Thursday, July 23, 2009

Bite me! a review of Vampire Knight (the manga)

Rated 16+

Vampire Knight is a pretty interesting shojo manga series. (Trust me, I know what I'm talking about. I tend to dislike all shojo mangas, so if I like this one, it's got to be good.) This is actually pretty interesting.

Vampire Knight is about...vampires.

It's okay! Don't freak out! These vampires don't sparkle or anything. In fact, the Twilight vampires kind of look like younger, inexperienced kids next to these vamps. In a fight, Edward would definitely lose. (Especially the movie-Edward.) Unfortunately, it does follow the same girl-likes-vamp kind of theme. But that one has recently made a comeback, so we should all just get used to it.

Yuki Cross can't remember her past. All she knows was that a vampire attacked her as a young child, and Kaname Kuran, another vampire, saved her. She was taken in by Mr. Cross. She was raised to like vampires. Mr. Cross is all about everyone getting along, and he tries to instill that value into Yuki Cross. Zero Kiryu, the child of a vampire hunter, also ends up living there. His entire family has been attacked and killed by a revenge-hungry vampire. They become friends (though one might call their relationship a bit...strange).

Then, Mr. Cross comes up with a brilliant idea. He'll open up a school for vampires! (Which is pretty strange, considering that his adopted daughter was attacked by one, and so was Zero. Kind of makes you wonder if he honestly cares about them.) Of course, regular kids can come to the Cross Academy as well. But they (dubbed the "Day Class" since they go to school during the day), mustn't know that the "Night Class" is full of vampires-he wouldn't want the lawsuits. That's where Yuki and Zero come in. They are the school guardians, protecting the Day Class from the Night Class. And vice versa.

It doesn't quite help that Yuki seems to be in love with Kaname Kuran, one of the top kids in the Night Class. It also doesn't help that Zero has his own...issues.

This series, created by Matsuri Hino, is pretty interesting. The illustration style is wonderful. But it's a good thing this series isn't in color. It would be the creepiest book ever, and would have gotten a bad review instead of a good one. (There's quite a lot of blood.) The only problem I have with it is that Yuki seems to be annoying energetic and optimistic. How many times does she have to be attacked by a vampire to learn her lesson? Vampires are bad. She needs to stay away from them. And some scenes make this vamp series worthy of its rating, so be on the lookout for those. Other than that, it's a good series.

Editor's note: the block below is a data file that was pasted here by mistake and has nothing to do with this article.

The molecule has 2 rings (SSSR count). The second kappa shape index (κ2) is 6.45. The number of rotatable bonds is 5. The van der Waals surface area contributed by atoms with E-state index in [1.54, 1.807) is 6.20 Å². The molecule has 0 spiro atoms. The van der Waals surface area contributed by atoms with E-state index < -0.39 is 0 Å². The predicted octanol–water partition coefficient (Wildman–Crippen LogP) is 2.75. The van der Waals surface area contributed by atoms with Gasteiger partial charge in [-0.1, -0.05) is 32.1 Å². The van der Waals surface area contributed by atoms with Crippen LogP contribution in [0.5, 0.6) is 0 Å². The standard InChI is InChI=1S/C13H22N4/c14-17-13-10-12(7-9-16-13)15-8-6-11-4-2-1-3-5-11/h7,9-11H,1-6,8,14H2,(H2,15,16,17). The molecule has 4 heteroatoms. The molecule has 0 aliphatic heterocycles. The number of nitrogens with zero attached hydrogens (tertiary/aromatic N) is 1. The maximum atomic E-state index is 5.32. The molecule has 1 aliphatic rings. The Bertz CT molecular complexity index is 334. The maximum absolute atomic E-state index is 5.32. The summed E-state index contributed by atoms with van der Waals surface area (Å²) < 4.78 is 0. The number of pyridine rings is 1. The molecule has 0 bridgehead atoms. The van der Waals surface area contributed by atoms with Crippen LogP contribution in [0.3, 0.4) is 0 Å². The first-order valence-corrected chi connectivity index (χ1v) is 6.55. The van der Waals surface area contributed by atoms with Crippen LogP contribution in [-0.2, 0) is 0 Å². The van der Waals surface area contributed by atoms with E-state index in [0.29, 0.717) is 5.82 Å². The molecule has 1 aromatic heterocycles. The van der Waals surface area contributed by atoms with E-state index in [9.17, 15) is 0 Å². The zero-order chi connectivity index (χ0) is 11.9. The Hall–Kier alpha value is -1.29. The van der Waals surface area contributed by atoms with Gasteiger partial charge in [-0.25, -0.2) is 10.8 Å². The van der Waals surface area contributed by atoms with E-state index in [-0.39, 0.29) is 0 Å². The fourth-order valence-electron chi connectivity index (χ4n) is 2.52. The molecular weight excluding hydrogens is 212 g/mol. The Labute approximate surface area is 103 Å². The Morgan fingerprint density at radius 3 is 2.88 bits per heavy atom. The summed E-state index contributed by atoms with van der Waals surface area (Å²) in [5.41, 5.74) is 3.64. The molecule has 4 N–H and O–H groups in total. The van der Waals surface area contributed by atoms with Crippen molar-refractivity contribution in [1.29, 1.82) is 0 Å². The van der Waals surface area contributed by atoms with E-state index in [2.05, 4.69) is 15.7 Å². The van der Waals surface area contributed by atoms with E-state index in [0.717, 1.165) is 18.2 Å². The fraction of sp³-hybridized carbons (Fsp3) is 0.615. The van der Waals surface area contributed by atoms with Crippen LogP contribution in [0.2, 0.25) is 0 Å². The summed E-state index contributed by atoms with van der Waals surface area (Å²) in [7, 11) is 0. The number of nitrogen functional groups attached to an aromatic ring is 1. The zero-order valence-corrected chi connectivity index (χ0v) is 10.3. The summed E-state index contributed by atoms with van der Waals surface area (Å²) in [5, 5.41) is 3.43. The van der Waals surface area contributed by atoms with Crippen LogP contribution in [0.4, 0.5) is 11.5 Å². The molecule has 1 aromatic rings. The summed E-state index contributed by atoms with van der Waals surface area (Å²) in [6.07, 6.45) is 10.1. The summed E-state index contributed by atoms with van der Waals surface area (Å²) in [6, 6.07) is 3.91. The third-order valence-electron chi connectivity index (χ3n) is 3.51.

Will Yuki stay away from the vampires? What's up with Zero?

These are questions that can only be answered by...reading!

Check out Vampire Knight at Amazon.

Tuesday, July 21, 2009


I was just looking at another blogger site, found here that spoke about the high suicide rate in Japan. What I want to know is: Why? Why is Japan's suicide rate so high? Can anyone figure that out for me?

Tsubasa-the manga

If you've ever heard of Cardcaptor Sakura, you'll love this show.
Not that this show is anything like that. Trust me, it's not even close. The only thing is that the two main characters (Syaoran Li and Sakura) are the same.
They're the same, but they're not.
But you'll understand soon.
Essentially, this is a touching story about two friends. Sakura and Syaoran have practically grown up together. Had none of this happened, maybe they would have simply spent their entire lives together, or even gotten married. Syaoran could have become the King of Clow Country (as Sakura was the princess). He could have viewed all the different architectual designs he wanted. He might have gotten Sakura's brother to actually like him. (Or hate him less.) Maybe none of this would have happened.
Somehow, I doubt that.
Sakura's memories were split into numerous feathers, scattered across all dimensions. The only way to get them back was to visit the Dimensional Witch, otherwise known as Y√Ľko. She grants wishes-for a price. Usually it's your most valuable possession. Two others have come to her as well: Kurogane and Fai D. Fluorite. Everyone must pay a price to go on their journey together. For Fai, it's a tattoo on his back. For Kurogane, it's his sword. For Syaoran and Sakura, it's their relationship.
The story follows the characters as they go to various dimensions, with a small creature named Mokona, looking for Sakura's feathers. The thing about these different dimensions is that they contain people who are the same-but different. They include people with the same faces and personalities, only different experiences. (For example, you could see Sakura's brother multiple times, only he would never know Sakura.) This is a wonderful manga series, from the great mangaka, CLAMP. The thing that makes this story so engaging is that there are many underlying plots and complex characters. Each one has their own problems. They are never how they seem.
Will Sakura and Syaoran stay together? Who knows?
Learn more here

Death note

Death Note is a popular series about boredom.

Okay, so it's not really about boredom. Though, if you're trying extremely hard, you can wring out the moral that "idle hands are the devil's tools" or something like that. In this case, it's true.

Light Yagami is bored. He just so happens to be highly intelligent student in Japan, as well. (He also has somewhat evil tendencies. Go figure.) He's good at pretty much everything he does. He's even pretty popular at school. His dad's a police officer, so Light realized early on that the justice system was corrupt. He wanted to do something to change it, but what? Maybe he wouldn't have done anything at all, had Ryuk been happy.

Unfortunately for him, Ryuk was bored too. And Ryuk was a Shinigami. (Shinigami=death god.)